In the US, Disney Channel has just announced that there will be a third season of its coming-of-age sitcom Girls Meets World, created by Michael Jacobs and April Kelly. Echoing the gender-switching trend noted in a previous column, this show is actually a sequel to an earlier sitcom called Boy Meets World, which ran on ABC from 1993 to 2000. Aside from the US, it has aired on a number of Disney Channels around the world, including in the UK and Australia.
This has been an unusual autumn season in the US for various reasons. The reluctance to cancel shows, changing attitudes to audience measurement, the rise of anthology series, the growing number of film-to-TV reboots and a trend towards online previews are a few cases in point. To this list we can now add the fact that December is set to have a whole new competitive edge.
Traditionally, December has been quite a soft month in TV terms, with US channels preferring holiday specials and reruns to launching new series. But this year it looks like there could be a break with Christmas tradition.
NBC, for example, is showcasing its new Eva Longoria comedy Telenovela, while A&E is launching new episodes of Unforgettable. Bravo is opening up season two of Girlfriends’ Guide to Divorce, while Syfy has both Childhood’s End and The Expanse coming into its schedule.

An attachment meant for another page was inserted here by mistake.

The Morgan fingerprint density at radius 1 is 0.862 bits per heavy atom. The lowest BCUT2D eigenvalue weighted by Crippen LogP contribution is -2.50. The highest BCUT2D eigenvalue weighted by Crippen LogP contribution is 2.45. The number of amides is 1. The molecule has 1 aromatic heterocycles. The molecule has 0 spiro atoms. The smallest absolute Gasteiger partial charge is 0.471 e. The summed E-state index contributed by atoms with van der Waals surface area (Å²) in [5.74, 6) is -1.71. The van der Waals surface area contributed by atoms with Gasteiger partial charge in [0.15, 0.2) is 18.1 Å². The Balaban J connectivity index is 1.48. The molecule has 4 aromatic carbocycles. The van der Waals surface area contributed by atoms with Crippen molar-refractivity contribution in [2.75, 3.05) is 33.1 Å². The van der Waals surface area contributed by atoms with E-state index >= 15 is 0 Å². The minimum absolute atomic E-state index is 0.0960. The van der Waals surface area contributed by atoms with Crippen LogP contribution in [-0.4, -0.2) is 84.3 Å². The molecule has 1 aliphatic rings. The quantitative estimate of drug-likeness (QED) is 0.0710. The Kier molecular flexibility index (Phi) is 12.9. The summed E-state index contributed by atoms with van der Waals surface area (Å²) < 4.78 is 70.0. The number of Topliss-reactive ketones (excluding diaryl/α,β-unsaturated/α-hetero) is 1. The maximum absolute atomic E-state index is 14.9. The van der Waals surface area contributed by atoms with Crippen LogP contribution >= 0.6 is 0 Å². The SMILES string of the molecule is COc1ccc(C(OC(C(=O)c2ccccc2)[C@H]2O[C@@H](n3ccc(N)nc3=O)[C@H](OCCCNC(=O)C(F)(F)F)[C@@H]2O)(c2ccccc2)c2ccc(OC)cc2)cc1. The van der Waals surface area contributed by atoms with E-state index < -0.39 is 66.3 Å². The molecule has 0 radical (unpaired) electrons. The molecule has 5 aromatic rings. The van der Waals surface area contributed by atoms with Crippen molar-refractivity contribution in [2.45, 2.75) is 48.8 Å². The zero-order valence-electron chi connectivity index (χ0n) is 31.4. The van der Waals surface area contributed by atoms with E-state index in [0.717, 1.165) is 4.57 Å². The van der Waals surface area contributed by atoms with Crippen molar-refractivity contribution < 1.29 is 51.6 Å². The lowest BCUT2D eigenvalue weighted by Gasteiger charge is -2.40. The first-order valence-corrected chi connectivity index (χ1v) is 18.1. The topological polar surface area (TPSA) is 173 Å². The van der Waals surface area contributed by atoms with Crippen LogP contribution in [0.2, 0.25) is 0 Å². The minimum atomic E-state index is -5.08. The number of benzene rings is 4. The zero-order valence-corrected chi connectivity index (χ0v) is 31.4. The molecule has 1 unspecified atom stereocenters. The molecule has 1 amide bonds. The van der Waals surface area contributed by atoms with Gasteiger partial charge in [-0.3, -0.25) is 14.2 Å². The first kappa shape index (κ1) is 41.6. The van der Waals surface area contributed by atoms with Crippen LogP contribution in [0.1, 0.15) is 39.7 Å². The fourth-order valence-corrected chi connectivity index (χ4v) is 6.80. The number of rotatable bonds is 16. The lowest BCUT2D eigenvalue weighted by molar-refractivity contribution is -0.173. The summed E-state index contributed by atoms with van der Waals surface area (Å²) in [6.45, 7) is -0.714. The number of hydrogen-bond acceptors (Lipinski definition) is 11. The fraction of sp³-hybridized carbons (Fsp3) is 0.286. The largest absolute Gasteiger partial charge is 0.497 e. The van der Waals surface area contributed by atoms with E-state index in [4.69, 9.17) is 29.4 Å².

And if all that isn’t enough, Amazon is also planning on offering all 10 episodes of Transparent’s second season starting from December 11.
One interesting show that is waiting until after the holiday season has ended is MTV’s The Shannara Chronicles. Due to premiere on January 5, it is a lavish fantasy series based on the books by Terry Brooks.
Fresh from the global success of Cold War drama Deutschland 83, Germany’s UFA Fiction is now exploring the political and sexual revolution of 1950s Berlin in Ku’damm 56. Michael Pickard reports.
A tree-lined boulevard filled with shops, restaurants and hotels, Kurfürstendamm is described as the Champs-Élysées of Berlin.
Dating back to around 1542, the 3.5km-long avenue – known as Ku’damm – is now home to an array of fashion houses and boutiques. But in the 1920s, it was the burgeoning scene of many theatres, cafes and nightclubs.
It is also the setting for a new German period drama that has dancing at its heart.